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Scientists have developed a new respiratory delivery system for vaccines

NEW YORK: Scientists have developed a respiratory delivery system for a vaccine that produces immune-responsive genes in mice and non-human primates without damaging the lungs, a precursor to which is similar to covid-19. New treatments for respiratory diseases can lead to treatment.
The findings, published in the journal Med, suggest that a safe and effective system could be developed for the supply of lungs and vaccines against pathogens such as the novel corona virus.
“This translation strategy enables potentially more effective delivery of treatments and vaccines while reducing the likelihood of toxic side effects,” said Wadia Arap, co-author of the study at the Rutgers Cancer Institute in the United States.
According to the researchers, this method of vaccine delivery has many advantages over other routes, especially for the development of vaccines against respiratory infections as the treatment reaches the site of infection directly.
He said that it is especially attractive for the management of various foods.
The researchers said that this method improves the bio-presence and reduces the possible side effects by achieving a faster start.
Scientists believe that airborne pathogens can protect against airborne pathogens that cause diseases such as tuberculosis, influenza, Ebola, measles and colic 19
However, he said that this approach has not been widely adopted, partly because the basic physical mechanisms are largely unknown.
He said it is important to answer this question in order to design a general use of the general lung supply system.
In a new study, researchers designed and demonstrated a safe and efficient delivery system to the lungs.
He said the approach involves the use of phased viruses that can cause infections and replication in bacterial cells.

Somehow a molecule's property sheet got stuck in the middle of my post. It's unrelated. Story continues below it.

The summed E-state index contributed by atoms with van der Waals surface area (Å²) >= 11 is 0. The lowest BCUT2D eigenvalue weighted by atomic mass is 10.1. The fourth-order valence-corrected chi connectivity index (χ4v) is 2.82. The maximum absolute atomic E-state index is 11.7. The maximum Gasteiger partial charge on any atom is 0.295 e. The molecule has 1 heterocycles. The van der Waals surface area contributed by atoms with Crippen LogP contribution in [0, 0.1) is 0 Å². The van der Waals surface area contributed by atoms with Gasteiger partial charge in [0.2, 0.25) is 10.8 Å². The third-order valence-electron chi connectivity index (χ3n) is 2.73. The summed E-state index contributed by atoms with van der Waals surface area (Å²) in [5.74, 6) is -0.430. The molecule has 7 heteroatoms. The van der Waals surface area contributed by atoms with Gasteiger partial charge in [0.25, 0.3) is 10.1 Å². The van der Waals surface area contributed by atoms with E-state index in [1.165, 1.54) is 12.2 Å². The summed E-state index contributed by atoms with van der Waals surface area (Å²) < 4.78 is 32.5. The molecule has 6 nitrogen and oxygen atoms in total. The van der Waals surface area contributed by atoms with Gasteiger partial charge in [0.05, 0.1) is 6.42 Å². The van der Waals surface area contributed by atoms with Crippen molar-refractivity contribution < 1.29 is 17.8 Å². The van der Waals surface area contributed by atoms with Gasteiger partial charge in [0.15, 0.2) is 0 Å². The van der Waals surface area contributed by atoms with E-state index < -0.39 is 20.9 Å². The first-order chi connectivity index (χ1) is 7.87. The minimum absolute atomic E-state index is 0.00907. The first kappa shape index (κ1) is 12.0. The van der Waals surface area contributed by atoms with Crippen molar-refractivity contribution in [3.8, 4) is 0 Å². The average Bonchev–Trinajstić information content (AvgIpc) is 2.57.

In some types of vaccines, he said, phase particles that carry small proteins, or peptides, are used to stimulate the immune response.
First, the researchers tested a small protein key and identified it – the cake MMSDC – which can effectively deliver phase particles across the pulmonary barrier and into the bloodstream.
They found that the inhaled supply of phage particles exhibiting cake MMSLDC showed a strong antibody response against phage particles in mice and non-human primates without damaging the lungs.
According to scientists, the new system of lung supply is safe and effective, and there are unique benefits to the development of vaccines and therapies against airborne pathogens.
He said that phage particles have a very strong and permanent immune response without causing toxic side effects.
Because they do not replicate inside eukaryotic cells, their use is generally considered safer than other classic viral vaccination strategies.
In terms of practical application, the study found that phage particles are extremely stable in harsh environmental conditions, and their mass production is highly cost-effective compared to traditional methods used to make vaccines.
Scientists say that unlike traditional vaccines that are often inactive, the new lung supply system does not require a cumbersome, hard or expensive cold chain for field application in the developing world.
“In addition, phase particles are versatile and can be genetically engineered using standard molecular biology technology,” Arap said.
The researchers plan to examine the dynamics of pulmonary transport after multiple doses next time and investigate the cell-based immune response.


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